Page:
These photos show Janell’s collection of tops in the display case she kept in her home in Tennessee for many years. These photos were taken in 2013 when Janell was interviewed for the Carving Community project, and the tops are now held by the Morikami Museum.
This piece depicts young women, known as saotome 早乙女, doing rice planting. Traditionally, young women would go out into the rice paddies to plant seedlings in the fields during the rainy season, often wearing red waistcloths and straw hats. Although most rice planting is done by machine now, some places in Japan continue to celebrate this traditional method. Here, the hats and bodies of the figures can be removed and turned into tops.
Hiroi Michiaki: What is this? Ahh, this is rice planting. This isn’t a top, but, –ah, here, wasn’t there another piece here? This. Um, long ago, this is paddy fields and rice planting, and, ahh, ah, ah, isn’t it right about this time of year? A number of people do this, and these are people who are planting the rice, saotome (young female rice planters).
Mrs. Hiroi: Yeah.
Hiroi: Were they called saotome? In the past, the rainy season was later than it is now, so when it was rainy, they would plant the rice. So in the paddy fields a number of girls would line up and they’d wear these red waistcloths and plant rice. The top is shaped like that. It’s the same [as that].
Hiroi-sensei has appeared many times in Japanese newspapers. Below is a translation of an article entitled “Seven Artisans Compete with New “Sendai Fortune” Products” that ran December 27, 2008 in the newspaper Kahoku shinpō. See the original Japanese article at the link below.
Nice to meet you. I’m a kokeshi who is proud of my smile.
Akiu Craft Village
Seven Artisans Compete with New “Sendai Fortune” Products
The Akiu Craft Village of Akiu, Taihaku Ward, Sendai City will begin selling a new kokeshi this January called “Sendai Fortune.” It was so-named by the seven artisans of Akiu, who made it in the image of a woman calling upon luck. It is being sold as a new character made with a modern twist on traditional arts. The Sendai Luck ranges in size up to about 10 cm tall. They have kokeshi in the shape of smiling girls and based on the zodiac ox. Hiroi Michiaki (75) and the other artisans of the Craft Village made the doll to invite luck, modeling it on the wife of Fukusuke (god of luck).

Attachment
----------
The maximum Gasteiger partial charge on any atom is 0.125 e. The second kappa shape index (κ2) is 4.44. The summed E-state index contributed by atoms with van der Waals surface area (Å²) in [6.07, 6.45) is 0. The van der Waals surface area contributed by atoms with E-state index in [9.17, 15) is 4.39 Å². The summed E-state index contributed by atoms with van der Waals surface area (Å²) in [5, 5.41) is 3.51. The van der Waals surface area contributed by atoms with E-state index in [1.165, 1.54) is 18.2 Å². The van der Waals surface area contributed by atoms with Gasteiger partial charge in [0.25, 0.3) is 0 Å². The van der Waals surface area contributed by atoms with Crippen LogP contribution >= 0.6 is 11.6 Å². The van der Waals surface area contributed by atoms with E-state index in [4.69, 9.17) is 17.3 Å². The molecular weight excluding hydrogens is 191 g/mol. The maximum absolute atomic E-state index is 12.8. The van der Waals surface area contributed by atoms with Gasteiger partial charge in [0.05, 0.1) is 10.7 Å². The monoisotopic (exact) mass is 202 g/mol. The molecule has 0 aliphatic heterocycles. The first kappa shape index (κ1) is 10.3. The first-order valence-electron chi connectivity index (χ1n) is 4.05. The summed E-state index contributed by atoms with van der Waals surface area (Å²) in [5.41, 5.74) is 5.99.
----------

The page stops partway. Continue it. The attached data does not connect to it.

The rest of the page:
When kokeshi-making began to feel as though it had hit a slump, Hiroi called on his artisan colleagues. By challenging one another, they aim to increase their technical skills and imbue their wooden products with a new appeal.
The Sendai Fortune kokeshi cost around 2,000-3,000 yen. This time they’ve made about 100 kokeshi, and the Craft Village opens up for sales from January 1-4, 10AM-4PM. In addition, there will be bamboo stilts (takeuma), wooden paddle games (hagoita), and traditional kites (surume tenbata) on sale.
According to Hiroi, “We want to create products that make people excited, and in the future, too, have the luck of Sendai active in many places through the Craft Village’s original character.” Hiroi’s contact information is 022 (398) 2770.
These photos show Janell at Miyagi Gakuin Women’s University, where she taught for many years. The first photo shows Janell with three of her English Department staff in front of their old administration building at Miyagi Gakuin Women’s University. The second is Janell speaking to the junior-high students in the chapel of Miyagi Gakuin’s old campus. The black and white photo is Janell taking part in a ceremony after she donated hand bells to the junior and senior high school from America.
Janell sharing in the ceremony of accepting hand bells she brought to the Miyagi Gakuin junior and senior high school from America.
Janell with three Miyagi Gakuin English Department staff outside the administration building.
Janell speaking to Junior High students at Miyagi Gakuin Joshi Daigaku campus